“Have you ever been on Final Stand Protocol that went for this long?” Renee’s almost ready to drop. She was already wiped at the end of her shift, and she’s seen a dawn and now a dusk since then. The shelter is a small concrete dome on the corner of Hubbard and Long. The steel door is locked and the gun ports have unobstructed views of the empty streets and the empty skies above them.

“No, but come on, that’s not a proper interrogation question. Ask something I can’t answer with yes or no.”

“Have you seen any Landers?” Renee checks herself. “I mean, how many Landers have you seen?”

The stranger rolls their eyes. “You need more practice at this. Let me demonstrate. What’s your opinion of the PDA’s latest announcement about extra heavy weapons drills?”

“I figured it makes sense for some civilians to know how the ionic disruptor cannon work, so I signed up for Mondays and Thursdays.”

“Do you always do what the PDA wants you to?”

“Of course not. I have a life outside of sky-watching.”

Her companion frowns at this obvious lie. Appearing to suddenly remember they are on the lookout for alien spaceships, they resume their watch, sighting along the barrel of a newer-model blast carbine. Renee feels a pang of envy. The weapon issued to her is bulky, snags on her diner uniform, and sometimes trips her when she lugs plates back and forth from the kitchens.

Renee is unsure whether her sense of guilt is because the Final Stand Protocol discourages distracting chitchat during invasion alerts or because she has bored her companion. “We just have to make the best of the situation, I suppose.”

“That’s more like it.” The grin returns. The flashing teeth banish the latter thought but spike the former with adrenaline. “You’re the ‘Keep calm and carry on’ type, then?”

Renee shakes her head, but she can’t quite conceal a smile of her own. But she says, “I’m not calm. I’m terrified all the time. I can’t go outside for more than a minute at a time without looking up at the sky for lights or missiles or whatever.”

“But you persevere. Look, you’re dressed for work. Come to think of it, I think I ate at your diner the last time I visited town.”

“I don’t remember you, sorry. I must have been off that shift.”

“Why, do you remember every customer who has ever walked through the doors?”

“I wouldn’t forget someone like you.”

“Flatterer.”

They both lapse into silence and look out through their portal windows. No movement. Everyone is hunkered down in a shelter or a building. No aliens to speak of. Renee’s head is fuzzy with exhaustion. She needs something to focus on, so she asks, “No really, though. The alert invoked Final Stand Protocol but we haven’t seen a thing.”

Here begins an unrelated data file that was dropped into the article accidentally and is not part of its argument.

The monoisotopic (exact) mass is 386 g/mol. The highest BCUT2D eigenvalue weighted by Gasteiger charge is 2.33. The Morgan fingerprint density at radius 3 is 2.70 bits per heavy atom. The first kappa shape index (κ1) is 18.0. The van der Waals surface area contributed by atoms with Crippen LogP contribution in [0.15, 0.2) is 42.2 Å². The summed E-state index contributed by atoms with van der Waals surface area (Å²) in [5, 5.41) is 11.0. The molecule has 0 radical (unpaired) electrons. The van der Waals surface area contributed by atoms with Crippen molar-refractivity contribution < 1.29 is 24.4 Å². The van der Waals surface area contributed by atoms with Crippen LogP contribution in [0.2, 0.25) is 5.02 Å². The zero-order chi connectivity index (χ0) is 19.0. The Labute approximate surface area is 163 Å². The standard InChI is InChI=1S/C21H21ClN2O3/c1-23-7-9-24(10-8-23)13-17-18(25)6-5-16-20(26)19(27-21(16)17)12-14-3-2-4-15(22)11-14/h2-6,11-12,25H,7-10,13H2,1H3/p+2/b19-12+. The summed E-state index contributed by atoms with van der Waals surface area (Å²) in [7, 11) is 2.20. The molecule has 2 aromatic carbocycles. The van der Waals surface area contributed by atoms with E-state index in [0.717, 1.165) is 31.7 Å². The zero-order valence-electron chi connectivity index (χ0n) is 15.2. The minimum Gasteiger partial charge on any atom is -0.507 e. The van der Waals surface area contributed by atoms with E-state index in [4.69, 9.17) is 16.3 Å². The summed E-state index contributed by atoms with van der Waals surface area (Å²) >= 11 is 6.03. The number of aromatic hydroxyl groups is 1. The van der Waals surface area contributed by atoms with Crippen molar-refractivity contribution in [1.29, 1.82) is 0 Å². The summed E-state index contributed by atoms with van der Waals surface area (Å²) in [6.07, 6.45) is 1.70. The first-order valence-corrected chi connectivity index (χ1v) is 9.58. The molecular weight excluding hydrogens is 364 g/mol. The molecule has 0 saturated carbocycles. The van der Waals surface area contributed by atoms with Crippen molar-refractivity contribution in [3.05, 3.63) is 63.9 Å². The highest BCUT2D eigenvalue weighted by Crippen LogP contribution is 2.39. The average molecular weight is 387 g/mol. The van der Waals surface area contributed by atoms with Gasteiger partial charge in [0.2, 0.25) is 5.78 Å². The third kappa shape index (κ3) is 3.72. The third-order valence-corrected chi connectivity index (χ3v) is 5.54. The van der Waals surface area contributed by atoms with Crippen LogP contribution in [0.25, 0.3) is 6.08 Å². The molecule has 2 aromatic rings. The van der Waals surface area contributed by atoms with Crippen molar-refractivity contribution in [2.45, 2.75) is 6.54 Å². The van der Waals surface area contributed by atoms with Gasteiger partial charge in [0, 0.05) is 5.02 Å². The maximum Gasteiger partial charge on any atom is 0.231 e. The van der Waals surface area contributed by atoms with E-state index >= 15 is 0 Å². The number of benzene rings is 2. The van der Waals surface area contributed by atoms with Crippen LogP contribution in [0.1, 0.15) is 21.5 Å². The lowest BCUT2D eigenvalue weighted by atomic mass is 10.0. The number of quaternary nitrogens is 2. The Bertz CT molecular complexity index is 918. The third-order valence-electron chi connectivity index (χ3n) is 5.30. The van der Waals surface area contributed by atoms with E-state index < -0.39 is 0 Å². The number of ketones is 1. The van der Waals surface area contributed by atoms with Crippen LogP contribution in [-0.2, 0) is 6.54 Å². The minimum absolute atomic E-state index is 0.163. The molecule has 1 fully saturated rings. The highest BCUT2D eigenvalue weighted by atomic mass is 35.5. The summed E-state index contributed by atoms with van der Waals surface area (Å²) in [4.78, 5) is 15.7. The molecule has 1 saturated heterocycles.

“Are you that impatient for the end of the world?”

“No, but if it’s not about to end, I’d like to have a shower and get some sleep.” She takes a deep breath, tries to swallow but the words bubble up anyway. “I just think it’s madness, you know? For no better reason than I have good eyesight, I spend my entire day carrying around enough firepower to melt a department store in half. I work two jobs and I haven’t had a date since before the aliens vapourised Zurich. I’ve never ever seen a live invader but I train fifteen hours a week to prepare for a firefight which, statistically speaking, I’m likely to survive for no more than eight seconds, without pulling the trigger once, which is a good thing because I am so scared and tired that I am, again statistically speaking, much more likely to accidentally kill you, me and everyone else in a three block radius than I am to hit a bus-sized alien Lander travelling at nine times the speed of sound five kays overhead.”

The stranger’s mouth is slightly open. She is gulping air, as if she needs to breathe for both of them.

Renee blinks in embarrassment. “Sorry.”

The stranger stands, depowers their weapon and disconnects the power unit. “I’ve got good news and bad news, Renee. You can go home and have that shower.”

“Oh, thank–  Wait, you know my name? Was this all a drill?”

The stranger folds her weapon into a case and slips it into a backpack. “Think of it more as an interview. And you passed. That’s the bad news.”

“It is?”

“The Planetary Defense Authority needs self-disciplined recruits who can think for themselves. Pack an overnight bag. You’ll be issued with everything else you need.”

Renee shoulders her rifle before she drops it. “Where are you taking me?”

“Someplace we can put that training to use. People with your resolve are wasted on the last line of defence.”

“So I’m just a pawn?”